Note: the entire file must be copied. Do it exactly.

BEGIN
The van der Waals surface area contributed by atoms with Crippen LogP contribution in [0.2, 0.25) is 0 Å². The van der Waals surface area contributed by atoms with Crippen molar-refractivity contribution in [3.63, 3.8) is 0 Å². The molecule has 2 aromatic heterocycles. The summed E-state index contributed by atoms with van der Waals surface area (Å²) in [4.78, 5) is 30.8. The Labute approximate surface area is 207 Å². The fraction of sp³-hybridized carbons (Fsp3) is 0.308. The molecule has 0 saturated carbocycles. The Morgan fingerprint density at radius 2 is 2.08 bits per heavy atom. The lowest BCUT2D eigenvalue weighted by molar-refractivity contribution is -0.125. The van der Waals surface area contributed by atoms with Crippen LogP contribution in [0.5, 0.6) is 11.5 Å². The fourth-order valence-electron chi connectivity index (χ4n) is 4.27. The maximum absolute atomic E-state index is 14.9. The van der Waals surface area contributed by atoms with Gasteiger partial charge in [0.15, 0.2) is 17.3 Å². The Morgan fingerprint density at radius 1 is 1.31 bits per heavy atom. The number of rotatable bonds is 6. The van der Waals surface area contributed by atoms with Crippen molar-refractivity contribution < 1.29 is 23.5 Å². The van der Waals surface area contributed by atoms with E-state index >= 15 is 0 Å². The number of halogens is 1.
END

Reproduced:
The van der Waals surface area contributed by atoms with Crippen LogP contribution in [0.2, 0.25) is 0 Å². The van der Waals surface area contributed by atoms with Crippen molar-refractivity contribution in [3.63, 3.8) is 0 Å². The molecule has 2 aromatic heterocycles. The summed E-state index contributed by atoms with van der Waals surface area (Å²) in [4.78, 5) is 30.8. The Labute approximate surface area is 207 Å². The fraction of sp³-hybridized carbons (Fsp3) is 0.308. The molecule has 0 saturated carbocycles. The Morgan fingerprint density at radius 2 is 2.08 bits per heavy atom. The lowest BCUT2D eigenvalue weighted by molar-refractivity contribution is -0.125. The van der Waals surface area contributed by atoms with Crippen LogP contribution in [0.5, 0.6) is 11.5 Å². The fourth-order valence-electron chi connectivity index (χ4n) is 4.27. The maximum absolute atomic E-state index is 14.9. The van der Waals surface area contributed by atoms with Gasteiger partial charge in [0.15, 0.2) is 17.3 Å². The Morgan fingerprint density at radius 1 is 1.31 bits per heavy atom. The number of rotatable bonds is 6. The van der Waals surface area contributed by atoms with Crippen molar-refractivity contribution < 1.29 is 23.5 Å². The van der Waals surface area contributed by atoms with E-state index >= 15 is 0 Å². The number of halogens is 1.